When you notice two items side by side, do you get the urge to join them together?
A report on the BBC’s Today Programme this morning told us that Tony Blair’s 1999 ambition – “Educashun, Educashun, Educashun,” remember – to have 50% of all youngsters attend university has been achieved. But the reporter confessed that this is not quite the roaring success it appears to be. For many graduates are going into jobs which don’t require a university degree.
This item was followed immediately by the announcement that the number of houses being built in Britain is a lot lower than the country’s needs. The main reason given for this was that building companies can’t find the carpenters, electricians and other skilled tradesmen they require.
I’m not normally fond of Americanisms, but their pithy phrase, “Go figure” seems apt here.
For when we’ve gone and figured, we understand that youngsters who might, better advised, have been inclined to learn a trade, instead found themselves saddled with a government loan in order to waste three years “reading” Golf Studies with Tourism or, as it might be Applied Social Policy and Hairdressing.
Quite apart from the important point that our higher education system is not producing the numbers of people to do the work that the country requires, Blair’s impudent piece of social engineering guarantees that many young people are not fulfilling their vocations, exercising their aptitudes and settling into suitable and rewarding work.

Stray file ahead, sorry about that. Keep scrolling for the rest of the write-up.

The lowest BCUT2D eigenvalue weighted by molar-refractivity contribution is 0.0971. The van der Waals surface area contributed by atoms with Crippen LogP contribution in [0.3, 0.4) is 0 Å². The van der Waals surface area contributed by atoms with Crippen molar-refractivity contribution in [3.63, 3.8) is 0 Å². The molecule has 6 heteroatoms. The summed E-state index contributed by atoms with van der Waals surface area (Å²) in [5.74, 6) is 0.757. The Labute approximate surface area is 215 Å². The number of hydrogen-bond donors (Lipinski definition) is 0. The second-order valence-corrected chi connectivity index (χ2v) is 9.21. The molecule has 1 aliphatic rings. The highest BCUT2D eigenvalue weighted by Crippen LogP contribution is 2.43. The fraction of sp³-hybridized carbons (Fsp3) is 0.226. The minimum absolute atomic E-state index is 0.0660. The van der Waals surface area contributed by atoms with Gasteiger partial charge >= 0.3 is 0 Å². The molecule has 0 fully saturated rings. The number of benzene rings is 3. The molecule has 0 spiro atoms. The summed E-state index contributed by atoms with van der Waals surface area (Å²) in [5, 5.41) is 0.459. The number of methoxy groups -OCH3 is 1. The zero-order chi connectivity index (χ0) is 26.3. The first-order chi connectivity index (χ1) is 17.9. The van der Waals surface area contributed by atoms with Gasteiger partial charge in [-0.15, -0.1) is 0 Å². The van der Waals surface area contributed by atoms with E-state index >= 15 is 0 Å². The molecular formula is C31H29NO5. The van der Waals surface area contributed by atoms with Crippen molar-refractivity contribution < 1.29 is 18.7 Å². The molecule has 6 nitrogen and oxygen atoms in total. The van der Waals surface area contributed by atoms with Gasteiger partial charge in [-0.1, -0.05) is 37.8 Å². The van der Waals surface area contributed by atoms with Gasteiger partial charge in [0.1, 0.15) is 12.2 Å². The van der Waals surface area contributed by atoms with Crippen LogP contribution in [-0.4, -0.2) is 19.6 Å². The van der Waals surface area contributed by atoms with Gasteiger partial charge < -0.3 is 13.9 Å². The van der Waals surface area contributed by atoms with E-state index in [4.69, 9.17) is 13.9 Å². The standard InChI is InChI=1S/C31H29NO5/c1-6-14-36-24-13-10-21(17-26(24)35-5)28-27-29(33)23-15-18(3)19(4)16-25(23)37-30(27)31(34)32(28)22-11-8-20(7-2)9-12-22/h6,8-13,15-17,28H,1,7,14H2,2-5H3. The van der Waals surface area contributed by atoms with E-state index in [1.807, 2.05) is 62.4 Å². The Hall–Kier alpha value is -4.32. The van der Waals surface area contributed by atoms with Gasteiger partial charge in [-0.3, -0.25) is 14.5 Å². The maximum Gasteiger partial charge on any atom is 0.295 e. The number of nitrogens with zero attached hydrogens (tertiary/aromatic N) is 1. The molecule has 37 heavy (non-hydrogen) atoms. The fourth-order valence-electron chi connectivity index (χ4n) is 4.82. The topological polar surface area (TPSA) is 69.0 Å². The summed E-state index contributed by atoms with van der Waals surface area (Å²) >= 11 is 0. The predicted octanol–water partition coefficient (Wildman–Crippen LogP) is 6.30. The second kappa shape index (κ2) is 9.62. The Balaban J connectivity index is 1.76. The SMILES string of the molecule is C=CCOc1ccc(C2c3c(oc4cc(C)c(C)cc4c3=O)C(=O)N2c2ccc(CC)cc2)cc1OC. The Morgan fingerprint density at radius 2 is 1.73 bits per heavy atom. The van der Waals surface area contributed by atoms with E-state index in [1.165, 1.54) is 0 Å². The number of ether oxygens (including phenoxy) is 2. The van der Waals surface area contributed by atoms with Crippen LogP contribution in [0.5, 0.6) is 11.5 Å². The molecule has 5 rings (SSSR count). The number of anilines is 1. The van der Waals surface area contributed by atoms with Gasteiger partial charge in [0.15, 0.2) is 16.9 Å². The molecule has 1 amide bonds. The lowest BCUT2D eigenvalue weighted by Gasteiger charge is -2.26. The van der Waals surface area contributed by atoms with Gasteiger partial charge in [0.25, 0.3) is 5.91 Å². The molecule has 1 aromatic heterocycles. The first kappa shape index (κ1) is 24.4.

Square pegs and round holes. Lives are being spoilt – and all for Blair’s arrogant obsession.
We are now told, of course, that universities shouldn’t be elitist. What should they be, then mediocritist?
For centuries the university was a place where that minority of people interested in such things – and who perhaps experienced a calling to study them – devoted themselves to philosophy, theology, literature and the theoretical sciences. Most people were neither interested in these subjects nor called to study them. Fine – there are many other noble and respectable ways of spending one’s life. You could be an electrical engineer, a plumber, a joiner or any one of a hundred different trades.
Proficiency in a trade such as engineering or carpentry is not inferior to theoretical activity; only it is different. Wittgenstein was an engineer. Jesus was a carpenter.
Now we are living in the mess caused by Blair’s perverse desire to send half our youngsters to waste their time in universities
And what, pray, is Tony Blair? Is he an intellectual? Is he a practical man? No, he is that most arrogant and destructive of creatures: a social engineer.